The Rural Resilience Initiative (R4) is a strategic partnership with Oxfam America that aims to strengthen farmers’ food and income security in face of increasing climate risks through four risk management strategies. R4 combines improved resource management (risk reduction), insurance (risk transfer), livelihoods diversification and microcredit (prudent risk taking) and savings (risk reserves). 

In Zambia, the R4 model has been adapted to address the specific local challenges. The Initiative targets poor and food insecure smallholder households that, provided with a set of interventions - including agricultural inputs, improved agricultural practices, as well as financial services - are able to raise their productivity to meet their subsistence needs and gain from surplus sale. 

Once farmers start practising conservation agriculture, they can access a package of risk management services, namely: 
- Weather index insurance to safeguard their investment in conservation agriculture through critical phases in the crops growing period; 
- Credit and savings, to invest in their land, as well as in other income-generating activities;
- Enhanced linkages to markets to provide farmers with the opportunity to sell their products at a fair price. 

To learn more about R4 click here.

In Zambia, smallholder farmers rely on rain-fed agriculture and constantly face challenges such as erratic rainfall, fragile soils and poor access to markets. Climate change brings an additional burden on farmers’ food security by increasing the frequency and intensity of climate shocks. In the country, WFP helps farmers building their resilience through the Rural Resilience Initiative (R4), an integrated risk management strategy which aims to strengthen farmers’ food and income security in the face of climate risks, such as El Niño-related droughts.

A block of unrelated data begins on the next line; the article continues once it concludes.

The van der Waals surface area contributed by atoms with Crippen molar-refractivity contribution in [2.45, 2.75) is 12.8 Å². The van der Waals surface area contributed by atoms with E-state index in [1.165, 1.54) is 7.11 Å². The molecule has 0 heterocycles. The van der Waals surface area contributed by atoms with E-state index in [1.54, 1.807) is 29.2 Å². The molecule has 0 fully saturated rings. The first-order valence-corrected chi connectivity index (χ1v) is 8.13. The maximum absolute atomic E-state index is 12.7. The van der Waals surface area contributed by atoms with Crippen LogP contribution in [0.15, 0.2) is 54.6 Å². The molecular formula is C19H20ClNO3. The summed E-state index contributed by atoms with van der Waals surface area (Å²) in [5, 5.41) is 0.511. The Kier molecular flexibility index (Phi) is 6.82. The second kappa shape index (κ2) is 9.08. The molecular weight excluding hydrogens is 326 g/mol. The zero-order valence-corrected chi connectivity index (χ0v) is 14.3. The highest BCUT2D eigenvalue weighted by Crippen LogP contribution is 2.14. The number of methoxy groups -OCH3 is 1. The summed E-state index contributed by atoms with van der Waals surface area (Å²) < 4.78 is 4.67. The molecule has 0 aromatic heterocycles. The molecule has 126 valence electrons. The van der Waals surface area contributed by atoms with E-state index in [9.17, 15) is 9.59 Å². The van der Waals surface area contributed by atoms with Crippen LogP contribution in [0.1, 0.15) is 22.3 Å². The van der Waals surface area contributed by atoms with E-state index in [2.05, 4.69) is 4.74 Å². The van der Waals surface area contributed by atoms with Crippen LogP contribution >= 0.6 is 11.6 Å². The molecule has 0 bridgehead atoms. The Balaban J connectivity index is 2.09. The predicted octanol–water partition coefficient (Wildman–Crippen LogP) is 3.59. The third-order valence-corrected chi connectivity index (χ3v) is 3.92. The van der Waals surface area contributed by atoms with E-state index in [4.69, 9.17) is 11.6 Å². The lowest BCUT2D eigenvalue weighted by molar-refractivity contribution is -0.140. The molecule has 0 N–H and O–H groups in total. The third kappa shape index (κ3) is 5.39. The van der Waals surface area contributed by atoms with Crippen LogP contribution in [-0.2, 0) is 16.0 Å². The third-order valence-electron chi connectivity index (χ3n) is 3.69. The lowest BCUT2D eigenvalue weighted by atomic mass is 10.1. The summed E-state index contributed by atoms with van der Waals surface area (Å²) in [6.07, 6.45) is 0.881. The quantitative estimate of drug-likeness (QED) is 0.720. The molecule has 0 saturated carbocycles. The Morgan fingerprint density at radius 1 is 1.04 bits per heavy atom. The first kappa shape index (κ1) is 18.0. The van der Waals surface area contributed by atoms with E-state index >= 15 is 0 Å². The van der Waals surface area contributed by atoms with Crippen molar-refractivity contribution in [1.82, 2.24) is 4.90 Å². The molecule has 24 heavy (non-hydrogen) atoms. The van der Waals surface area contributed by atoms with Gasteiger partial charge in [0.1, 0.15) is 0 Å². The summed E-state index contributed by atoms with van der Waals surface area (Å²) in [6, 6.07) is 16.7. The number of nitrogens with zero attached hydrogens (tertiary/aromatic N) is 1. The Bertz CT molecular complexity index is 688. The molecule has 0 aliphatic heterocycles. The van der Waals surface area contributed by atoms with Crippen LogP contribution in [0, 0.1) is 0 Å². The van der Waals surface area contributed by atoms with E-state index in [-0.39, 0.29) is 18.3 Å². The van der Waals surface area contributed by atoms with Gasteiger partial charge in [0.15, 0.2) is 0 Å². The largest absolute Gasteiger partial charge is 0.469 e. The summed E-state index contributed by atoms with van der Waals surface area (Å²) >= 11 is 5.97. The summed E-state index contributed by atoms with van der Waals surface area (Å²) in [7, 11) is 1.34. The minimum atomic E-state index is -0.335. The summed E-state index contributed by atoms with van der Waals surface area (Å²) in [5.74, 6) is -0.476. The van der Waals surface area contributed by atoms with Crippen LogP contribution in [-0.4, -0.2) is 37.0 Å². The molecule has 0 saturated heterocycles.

By Evin Joyce and Arianna Tabegna

09/22/2016 - 13:25

The simple tenet of sharing food with others who have none runs through all religions. The act of ‘breaking bread’ was the inspiration for the eponymous event co-hosted by the World Food Programme and held on 21 September during the UN General Assembly’s High Level Week in New York.

It gathered representatives from different faith-based organization to celebrate the inspirational role of faith communities in alleviating hunger and affirm joining together to accelerate progress towards the Sustainable Development Goal of Zero Hunger.

“We are gathered together tonight as communities of faith,” opened Master of Ceremonies, Joshua DuBois, who worked on faith-based partnerships for US President Barack Obama. “With the power of faith and the diligence of our work together, we believe that zero hunger is achievable in our lifetimes,” he added, setting the tone for the event which gathered representatives from different UN agencies as well as Catholic, Muslim, Jewish, Buddhist and Hindu communities and organizations.

“Hunger has no religion; hunger has no culture; hunger has no nationality. Yet every religion, every faith, requires that we feed the hungry,” said Executive Director of the World Food Programme, Ertharin Cousin.

“Tonight as we break bread, express our support and honour faith, we symbolize our friendship, commitment and solidarity towards the 795 million people who will go to bed hungry tonight, who are depending on us to change the opportunities for them,” she continued. “They depend upon our commitment to share food with those who are in need.”